Poonam Bansal, what are some examples of the kinds of issues you have described what some people are bringing to you? Are these difficult things to resolve? Are they relatively easy once people recognize what the issue is? How is it working?

  • POONAM BANSAL:

    Well, tax time, as I always say, involves a lot of emotions, because it involves money. Any clients, we say you have a refund, they start hugging us. And anybody we say, you owe, feels like I'm the devil.

    And on top of it, we have the Affordable Care Act, which some people owe and some people don't, and they just can't understand it. They just feel like, I'm doing something wrong. It's not that hard to resolve in terms of technicalities. I think it's people's mind-set and for them to accept it.

    Now, just say, for example, a father is claiming his daughter dependent on his return. She's earning $10,000 a year. So, she's still young. That income is counted towards the gross family income…

  • JUDY WOODRUFF:

    Right.

  • POONAM BANSAL:

    … to get the exchange. But he didn't know that. And he didn't include that. And now he owes a penalty. So those kind of things, they just can't understand it.

  • JUDY WOODRUFF:

    So people are getting educated.

    Julie, is the government thinking — I know you're not talking to everybody in the government. But is the sense that people will be better informed by next year, that this is just a rocky start for this whole thing?

  • JULIE ROVNER:

    Well, I think it's fair to say that this year has gone more smoothly than many expected. There was expected, particularly people who have been watching this thought there would be all kinds of backlash from people suddenly going to do their taxes and realizing they are going to have to pay, when they thought they were getting a refund, or they're losing half their refund, or the penalty for not having insurance is for most people more than $95.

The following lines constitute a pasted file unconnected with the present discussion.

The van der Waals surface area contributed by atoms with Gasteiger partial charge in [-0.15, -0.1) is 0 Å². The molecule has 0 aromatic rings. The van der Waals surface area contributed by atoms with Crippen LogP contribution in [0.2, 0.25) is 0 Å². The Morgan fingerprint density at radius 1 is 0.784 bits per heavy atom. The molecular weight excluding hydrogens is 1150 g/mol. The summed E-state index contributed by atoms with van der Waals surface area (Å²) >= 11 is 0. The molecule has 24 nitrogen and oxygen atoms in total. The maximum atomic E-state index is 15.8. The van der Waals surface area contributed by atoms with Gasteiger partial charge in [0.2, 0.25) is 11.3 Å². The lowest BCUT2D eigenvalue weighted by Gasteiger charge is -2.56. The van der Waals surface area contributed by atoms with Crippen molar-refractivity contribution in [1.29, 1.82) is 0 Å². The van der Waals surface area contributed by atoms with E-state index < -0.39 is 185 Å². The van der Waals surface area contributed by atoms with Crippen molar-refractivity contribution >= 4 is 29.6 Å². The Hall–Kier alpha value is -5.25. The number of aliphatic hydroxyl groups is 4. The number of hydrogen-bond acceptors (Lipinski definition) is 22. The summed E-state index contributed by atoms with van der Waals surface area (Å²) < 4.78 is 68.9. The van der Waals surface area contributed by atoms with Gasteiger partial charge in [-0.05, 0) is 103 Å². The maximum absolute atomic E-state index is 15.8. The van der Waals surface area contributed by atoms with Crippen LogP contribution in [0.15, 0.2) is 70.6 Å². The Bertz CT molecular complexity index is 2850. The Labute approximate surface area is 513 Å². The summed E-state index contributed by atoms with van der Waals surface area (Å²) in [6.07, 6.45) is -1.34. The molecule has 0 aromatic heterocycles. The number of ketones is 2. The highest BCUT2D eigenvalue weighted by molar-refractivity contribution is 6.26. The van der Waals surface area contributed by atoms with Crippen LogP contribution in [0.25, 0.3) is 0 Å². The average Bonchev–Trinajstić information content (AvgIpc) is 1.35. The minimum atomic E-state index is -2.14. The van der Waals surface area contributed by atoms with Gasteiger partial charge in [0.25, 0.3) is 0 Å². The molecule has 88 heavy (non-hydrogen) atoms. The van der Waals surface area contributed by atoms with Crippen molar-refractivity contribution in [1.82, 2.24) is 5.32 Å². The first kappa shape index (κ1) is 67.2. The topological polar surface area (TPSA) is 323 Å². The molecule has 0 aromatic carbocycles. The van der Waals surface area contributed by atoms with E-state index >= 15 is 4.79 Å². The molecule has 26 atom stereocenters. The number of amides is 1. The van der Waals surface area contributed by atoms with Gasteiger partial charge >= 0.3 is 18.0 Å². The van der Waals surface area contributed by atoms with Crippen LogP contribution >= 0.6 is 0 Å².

And, by and large, we haven't heard a huge outcry about this. Obviously, there are situations where people are getting rude surprises, but there are also situations where people are getting bigger refunds than they thought because they didn't sign up for enough of a subsidy.

    So, there's people who a happy. But there's nothing to quite educate people than going and doing your taxes and seeing this. I think a lot more people are going to know about this now than knew about it three months ago.

  • JUDY WOODRUFF:

    Well, as we sit here right now in Washington, there are about six more hours to go. They have got that much time to figure it out.

    Poonam Bansal, Julie Rovner, we thank you both.

  • POONAM BANSAL:

    Thank you, Judy. It's nice being here.